Thursday, November 3, 2011

Fibonacci fun

Fibonacci randomly came up in our house this week. It is one of my favorite math related things to talk about with my kids, because it is so connected with the beauty of nature.

Fibonacci (also known as Leonardo de Pisa) was an Italian mathematician that introduced the decimal system to the Latin speaking world and is famous for a series of numbers that describe exponential growth and are often seen in nature. It's commonly explained as what would happen if you had a pair of rabbits. First you have 1, then 1 more (2), then 3, then 5, 8, 13, 21, 34, 55, 89, 144, 233, 377, 610, and so on. You can get these by adding the last two numbers each time.

My all-time favorite resource concerning this is a video you can find on Youtube called "Nature by Numbers" by Cristobal Vila. It's a gorgeous video showing the various ways Fibonacci numbers and the golden mean are found in nature.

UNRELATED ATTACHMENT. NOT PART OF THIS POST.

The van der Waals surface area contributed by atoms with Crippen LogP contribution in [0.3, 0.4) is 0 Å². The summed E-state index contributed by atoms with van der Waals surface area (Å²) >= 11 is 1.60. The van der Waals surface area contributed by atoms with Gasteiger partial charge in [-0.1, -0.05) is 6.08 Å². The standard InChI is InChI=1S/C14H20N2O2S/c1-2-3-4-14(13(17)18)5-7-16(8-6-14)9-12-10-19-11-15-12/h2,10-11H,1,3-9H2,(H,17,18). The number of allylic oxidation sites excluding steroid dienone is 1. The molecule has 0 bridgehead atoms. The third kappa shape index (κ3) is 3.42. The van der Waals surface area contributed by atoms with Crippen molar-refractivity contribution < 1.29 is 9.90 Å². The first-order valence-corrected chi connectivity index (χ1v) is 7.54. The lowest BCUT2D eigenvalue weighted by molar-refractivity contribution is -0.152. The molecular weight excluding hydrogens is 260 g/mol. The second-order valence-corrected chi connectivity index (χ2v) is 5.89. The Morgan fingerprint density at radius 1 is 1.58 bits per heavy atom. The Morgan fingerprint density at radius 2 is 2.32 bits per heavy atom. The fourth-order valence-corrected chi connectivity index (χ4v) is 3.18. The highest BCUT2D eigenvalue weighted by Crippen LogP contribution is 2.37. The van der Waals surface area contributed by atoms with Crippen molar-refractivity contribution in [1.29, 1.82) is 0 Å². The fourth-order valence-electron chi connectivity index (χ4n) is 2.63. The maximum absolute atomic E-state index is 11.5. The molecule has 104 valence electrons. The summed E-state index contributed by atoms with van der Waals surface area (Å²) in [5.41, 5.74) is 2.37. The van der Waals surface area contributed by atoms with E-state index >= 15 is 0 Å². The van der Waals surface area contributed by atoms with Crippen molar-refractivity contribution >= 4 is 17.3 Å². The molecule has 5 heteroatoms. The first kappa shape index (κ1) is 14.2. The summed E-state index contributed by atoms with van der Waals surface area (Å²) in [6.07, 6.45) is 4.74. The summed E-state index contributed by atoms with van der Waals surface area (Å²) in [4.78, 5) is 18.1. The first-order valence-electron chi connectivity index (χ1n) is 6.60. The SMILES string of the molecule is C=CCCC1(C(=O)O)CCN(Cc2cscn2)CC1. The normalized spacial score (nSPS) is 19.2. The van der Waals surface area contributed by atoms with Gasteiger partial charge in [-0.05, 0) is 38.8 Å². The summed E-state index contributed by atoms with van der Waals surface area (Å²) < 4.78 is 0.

I really think it can be a nice break from the usual basic mathematics to delve into these other mathematical concepts. I am a patently unmathematical person, but this is a fun concept to look at, and it helps for kids to be able to see that math is more than just arithmetic, can be found everywhere, and can, in fact, be beautiful.

 A couple of fun kids books that deal with Fibonacci numbers are:

Rabbits Everywhere: A Fibonacci Tale

This cute little story recounts the tale of a mean wizard who wants to teach some villagers a lesson by planting a couple of ever reproducing rabbits in their gardens. The rabbits, of course, increase in a Fibonacci way.

This one merely counts up the Fibonacci sequence using animals, so maybe not the first I would recommend, but it's fun to look at the drawings.

Another one I do not have, but looks lovely, is Growing Patterns: Fibonacci Numbers in Nature

If you know of some other good resources, please do share!


  1. Naive implementation in Python:
    >>> def fib(n):
    ... if n == 0: return 0
    ... if n == 1: return 1
    ... return fib(n-1) + fib (n-2)
    >>> fib(10)

  2. Someone just recommended this book to me, so I thought I would add it here.

    Blockhead: The Life of Fibonacci by Joseph D'Agnese

    I've not read it, but it's looks interesting!